United States President Joe Biden often says that “journalism is not a crime”, invoking a phrase popular among press freedom advocates to denounce the repression, jailing, and killing of journalists around the world.
But a year after Israeli forces killed Palestinian-American journalist Shireen Abu Akleh in the occupied West Bank, rights activists say the Biden administration has done next to nothing to push for accountability in the case.
Abu Akleh, a veteran Al Jazeera correspondent, was fatally shot by the Israeli military while covering a raid in the Palestinian city of Jenin on May 11, 2022.
Although multiple independent investigations by media outlets and eyewitnesses concluded that the slain reporter was not in the immediate vicinity of any fighting, the US administration has adopted the Israeli claim that Abu Akleh was shot “accidentally”.
Washington, which provides Israel with at least $3.8bn in military assistance every year, has also rejected efforts to seek accountability for Abu Akleh at the International Criminal Court (ICC).
Here, Al Jazeera speaks to Palestinian-American journalists and human rights and Palestine solidarity advocates about the US response to the killing.
Paul O’Brien, executive director of Amnesty International USA
O’Brien decried the Biden administration’s response to the killing of the Al Jazeera journalist and called for a “thorough and independent” investigation.
“Her killing in particular was a stark reminder of the crimes that we believe have been committed by Israeli authorities in order to maintain their system of apartheid over Palestinians,” O’Brien told Al Jazeera.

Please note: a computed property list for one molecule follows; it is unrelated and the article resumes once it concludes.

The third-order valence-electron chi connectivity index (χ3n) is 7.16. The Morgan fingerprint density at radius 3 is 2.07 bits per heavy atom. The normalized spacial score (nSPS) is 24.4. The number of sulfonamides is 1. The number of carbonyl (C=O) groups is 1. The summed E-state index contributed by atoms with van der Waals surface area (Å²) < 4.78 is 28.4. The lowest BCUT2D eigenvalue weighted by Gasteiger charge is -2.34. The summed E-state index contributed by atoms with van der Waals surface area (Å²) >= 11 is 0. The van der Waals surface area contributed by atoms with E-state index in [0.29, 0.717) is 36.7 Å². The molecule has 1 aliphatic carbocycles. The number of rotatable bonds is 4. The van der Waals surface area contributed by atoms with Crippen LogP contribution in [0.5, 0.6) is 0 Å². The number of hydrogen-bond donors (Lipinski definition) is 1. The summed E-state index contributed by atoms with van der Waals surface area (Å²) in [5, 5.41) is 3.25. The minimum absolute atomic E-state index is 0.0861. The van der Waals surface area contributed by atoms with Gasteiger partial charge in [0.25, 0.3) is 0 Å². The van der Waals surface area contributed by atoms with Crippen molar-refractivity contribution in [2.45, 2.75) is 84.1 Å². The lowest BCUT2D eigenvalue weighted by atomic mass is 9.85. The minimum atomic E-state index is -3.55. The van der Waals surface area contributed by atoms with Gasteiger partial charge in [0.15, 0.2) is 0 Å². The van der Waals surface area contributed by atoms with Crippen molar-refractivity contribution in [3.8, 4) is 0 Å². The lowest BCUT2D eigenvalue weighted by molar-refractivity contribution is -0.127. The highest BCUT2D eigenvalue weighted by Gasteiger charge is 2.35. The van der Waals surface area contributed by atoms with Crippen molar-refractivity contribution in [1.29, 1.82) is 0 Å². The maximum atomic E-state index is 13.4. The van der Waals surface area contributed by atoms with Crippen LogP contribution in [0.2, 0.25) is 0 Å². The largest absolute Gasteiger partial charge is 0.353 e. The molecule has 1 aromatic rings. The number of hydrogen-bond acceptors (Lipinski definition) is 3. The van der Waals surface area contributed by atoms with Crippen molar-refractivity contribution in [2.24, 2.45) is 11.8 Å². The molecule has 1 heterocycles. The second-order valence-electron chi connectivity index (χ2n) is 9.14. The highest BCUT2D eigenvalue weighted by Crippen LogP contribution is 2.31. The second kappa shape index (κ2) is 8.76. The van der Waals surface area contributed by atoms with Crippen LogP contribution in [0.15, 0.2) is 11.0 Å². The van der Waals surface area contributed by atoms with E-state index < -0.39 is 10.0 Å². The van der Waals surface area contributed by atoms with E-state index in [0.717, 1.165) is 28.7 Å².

“And it’s also symptomatic of the US government’s role in continuing to shield the Israeli government from accountability for their violations of human rights, of war crimes and crimes against humanity.”
He also slammed what he called “double standards” in the US approach to criticising abuses by its allies, noting that Biden had pledged to promote human rights in his foreign policy.
“If the US is going to be able to centre its foreign policy on human rights, the world is going to watch when the United States is asked to pass judgement on the human rights records of its allies,” O’Brien said.
Tariq Kenney-Shawa, US policy fellow at Palestinian think tank Al-Shabaka
Kenney-Shawa called the US response to the killing of Abu Akleh “abhorrent but unsurprising”, saying that it represents the latest example of Washington’s “complicity in Israeli war crimes and human rights violations”.
“The current administration does a lot of lofty talking about its commitment to human rights and democratic values, but those values all seem to fade away when it comes to Israel’s actions. When it comes to Israel-Palestine, the US claims to be an honest peace broker, but it is anything but that,” Kenney-Shawa told Al Jazeera.
“Just as the US calls for peace and a two-state solution while simultaneously enabling Israeli expansion, it also calls for accountability for Shireen’s murder, while doing everything it can to ensure that her murderers won’t pay the price.”
Kenney-Shawa added that the Abu Akleh case demonstrated the “emptiness” of the Biden administration’s self-proclaimed commitment to press freedom.